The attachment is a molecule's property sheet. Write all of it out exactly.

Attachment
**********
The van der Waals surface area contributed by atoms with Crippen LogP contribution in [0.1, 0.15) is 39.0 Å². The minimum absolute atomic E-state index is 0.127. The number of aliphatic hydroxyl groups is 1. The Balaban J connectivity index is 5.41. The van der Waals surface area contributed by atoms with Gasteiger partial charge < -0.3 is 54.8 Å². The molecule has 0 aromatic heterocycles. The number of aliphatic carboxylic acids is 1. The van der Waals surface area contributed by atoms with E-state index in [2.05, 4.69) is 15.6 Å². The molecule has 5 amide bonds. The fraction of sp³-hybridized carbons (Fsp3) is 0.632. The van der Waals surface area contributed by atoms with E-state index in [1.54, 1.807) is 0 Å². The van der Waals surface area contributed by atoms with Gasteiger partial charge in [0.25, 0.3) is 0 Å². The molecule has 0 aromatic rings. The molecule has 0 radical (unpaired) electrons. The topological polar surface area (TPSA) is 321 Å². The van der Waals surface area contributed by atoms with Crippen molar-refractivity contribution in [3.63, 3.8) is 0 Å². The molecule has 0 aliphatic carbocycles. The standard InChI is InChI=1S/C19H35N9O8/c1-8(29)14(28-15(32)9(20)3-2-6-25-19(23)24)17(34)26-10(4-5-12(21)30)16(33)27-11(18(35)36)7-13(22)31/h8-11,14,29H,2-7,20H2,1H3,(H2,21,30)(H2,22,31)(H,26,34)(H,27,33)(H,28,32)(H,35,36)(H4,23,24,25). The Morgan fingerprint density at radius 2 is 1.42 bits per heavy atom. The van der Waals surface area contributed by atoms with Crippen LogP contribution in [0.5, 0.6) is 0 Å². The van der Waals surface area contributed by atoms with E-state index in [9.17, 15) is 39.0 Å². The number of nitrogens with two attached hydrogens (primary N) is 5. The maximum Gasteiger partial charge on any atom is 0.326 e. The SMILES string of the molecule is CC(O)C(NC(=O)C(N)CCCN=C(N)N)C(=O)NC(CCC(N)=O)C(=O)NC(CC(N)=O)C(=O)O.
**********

The van der Waals surface area contributed by atoms with Crippen LogP contribution in [0.1, 0.15) is 39.0 Å². The minimum absolute atomic E-state index is 0.127. The number of aliphatic hydroxyl groups is 1. The Balaban J connectivity index is 5.41. The van der Waals surface area contributed by atoms with Gasteiger partial charge < -0.3 is 54.8 Å². The molecule has 0 aromatic heterocycles. The number of aliphatic carboxylic acids is 1. The van der Waals surface area contributed by atoms with E-state index in [2.05, 4.69) is 15.6 Å². The molecule has 5 amide bonds. The fraction of sp³-hybridized carbons (Fsp3) is 0.632. The van der Waals surface area contributed by atoms with E-state index in [1.54, 1.807) is 0 Å². The van der Waals surface area contributed by atoms with Gasteiger partial charge in [0.25, 0.3) is 0 Å². The molecule has 0 aromatic rings. The molecule has 0 radical (unpaired) electrons. The topological polar surface area (TPSA) is 321 Å². The van der Waals surface area contributed by atoms with Crippen molar-refractivity contribution in [3.63, 3.8) is 0 Å². The molecule has 0 aliphatic carbocycles. The standard InChI is InChI=1S/C19H35N9O8/c1-8(29)14(28-15(32)9(20)3-2-6-25-19(23)24)17(34)26-10(4-5-12(21)30)16(33)27-11(18(35)36)7-13(22)31/h8-11,14,29H,2-7,20H2,1H3,(H2,21,30)(H2,22,31)(H,26,34)(H,27,33)(H,28,32)(H,35,36)(H4,23,24,25). The Morgan fingerprint density at radius 2 is 1.42 bits per heavy atom. The van der Waals surface area contributed by atoms with Crippen LogP contribution in [0.5, 0.6) is 0 Å². The van der Waals surface area contributed by atoms with E-state index in [9.17, 15) is 39.0 Å². The number of nitrogens with two attached hydrogens (primary N) is 5. The maximum Gasteiger partial charge on any atom is 0.326 e. The SMILES string of the molecule is CC(O)C(NC(=O)C(N)CCCN=C(N)N)C(=O)NC(CCC(N)=O)C(=O)NC(CC(N)=O)C(=O)O.